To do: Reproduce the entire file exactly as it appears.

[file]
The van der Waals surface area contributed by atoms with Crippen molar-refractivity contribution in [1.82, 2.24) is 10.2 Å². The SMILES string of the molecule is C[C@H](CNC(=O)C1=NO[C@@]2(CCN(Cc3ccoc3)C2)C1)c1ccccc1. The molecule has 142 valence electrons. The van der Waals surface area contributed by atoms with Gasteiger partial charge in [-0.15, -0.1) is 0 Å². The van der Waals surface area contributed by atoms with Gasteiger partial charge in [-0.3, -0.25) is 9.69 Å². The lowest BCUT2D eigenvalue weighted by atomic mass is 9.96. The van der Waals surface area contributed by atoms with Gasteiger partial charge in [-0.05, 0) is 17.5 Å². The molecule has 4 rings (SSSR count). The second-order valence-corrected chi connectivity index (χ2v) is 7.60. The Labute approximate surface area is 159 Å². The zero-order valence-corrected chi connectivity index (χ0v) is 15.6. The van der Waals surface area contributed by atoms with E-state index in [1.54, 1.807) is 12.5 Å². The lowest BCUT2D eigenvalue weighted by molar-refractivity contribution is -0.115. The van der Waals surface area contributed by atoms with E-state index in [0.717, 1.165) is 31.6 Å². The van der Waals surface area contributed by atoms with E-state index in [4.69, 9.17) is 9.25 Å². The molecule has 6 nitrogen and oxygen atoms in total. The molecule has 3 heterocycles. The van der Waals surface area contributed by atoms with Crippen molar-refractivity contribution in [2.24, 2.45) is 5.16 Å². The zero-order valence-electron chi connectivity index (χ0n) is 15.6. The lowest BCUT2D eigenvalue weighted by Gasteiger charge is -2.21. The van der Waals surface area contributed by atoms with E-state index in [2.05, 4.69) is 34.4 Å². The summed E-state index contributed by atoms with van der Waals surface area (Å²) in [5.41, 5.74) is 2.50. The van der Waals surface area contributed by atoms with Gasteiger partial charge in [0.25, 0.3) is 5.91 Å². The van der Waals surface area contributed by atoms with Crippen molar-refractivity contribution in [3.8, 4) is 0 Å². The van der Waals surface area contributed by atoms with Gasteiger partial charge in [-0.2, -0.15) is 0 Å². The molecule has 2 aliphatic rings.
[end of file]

The van der Waals surface area contributed by atoms with Crippen molar-refractivity contribution in [1.82, 2.24) is 10.2 Å². The SMILES string of the molecule is C[C@H](CNC(=O)C1=NO[C@@]2(CCN(Cc3ccoc3)C2)C1)c1ccccc1. The molecule has 142 valence electrons. The van der Waals surface area contributed by atoms with Gasteiger partial charge in [-0.15, -0.1) is 0 Å². The van der Waals surface area contributed by atoms with Gasteiger partial charge in [-0.3, -0.25) is 9.69 Å². The lowest BCUT2D eigenvalue weighted by atomic mass is 9.96. The van der Waals surface area contributed by atoms with Gasteiger partial charge in [-0.05, 0) is 17.5 Å². The molecule has 4 rings (SSSR count). The second-order valence-corrected chi connectivity index (χ2v) is 7.60. The Labute approximate surface area is 159 Å². The zero-order valence-corrected chi connectivity index (χ0v) is 15.6. The van der Waals surface area contributed by atoms with E-state index in [1.54, 1.807) is 12.5 Å². The lowest BCUT2D eigenvalue weighted by molar-refractivity contribution is -0.115. The van der Waals surface area contributed by atoms with E-state index in [0.717, 1.165) is 31.6 Å². The van der Waals surface area contributed by atoms with E-state index in [4.69, 9.17) is 9.25 Å². The molecule has 6 nitrogen and oxygen atoms in total. The molecule has 3 heterocycles. The van der Waals surface area contributed by atoms with Crippen molar-refractivity contribution in [2.24, 2.45) is 5.16 Å². The zero-order valence-electron chi connectivity index (χ0n) is 15.6. The lowest BCUT2D eigenvalue weighted by Gasteiger charge is -2.21. The van der Waals surface area contributed by atoms with E-state index in [2.05, 4.69) is 34.4 Å². The summed E-state index contributed by atoms with van der Waals surface area (Å²) in [5.41, 5.74) is 2.50. The van der Waals surface area contributed by atoms with Gasteiger partial charge in [0.25, 0.3) is 5.91 Å². The van der Waals surface area contributed by atoms with Crippen molar-refractivity contribution in [3.8, 4) is 0 Å². The van der Waals surface area contributed by atoms with Gasteiger partial charge in [-0.2, -0.15) is 0 Å². The molecule has 2 aliphatic rings.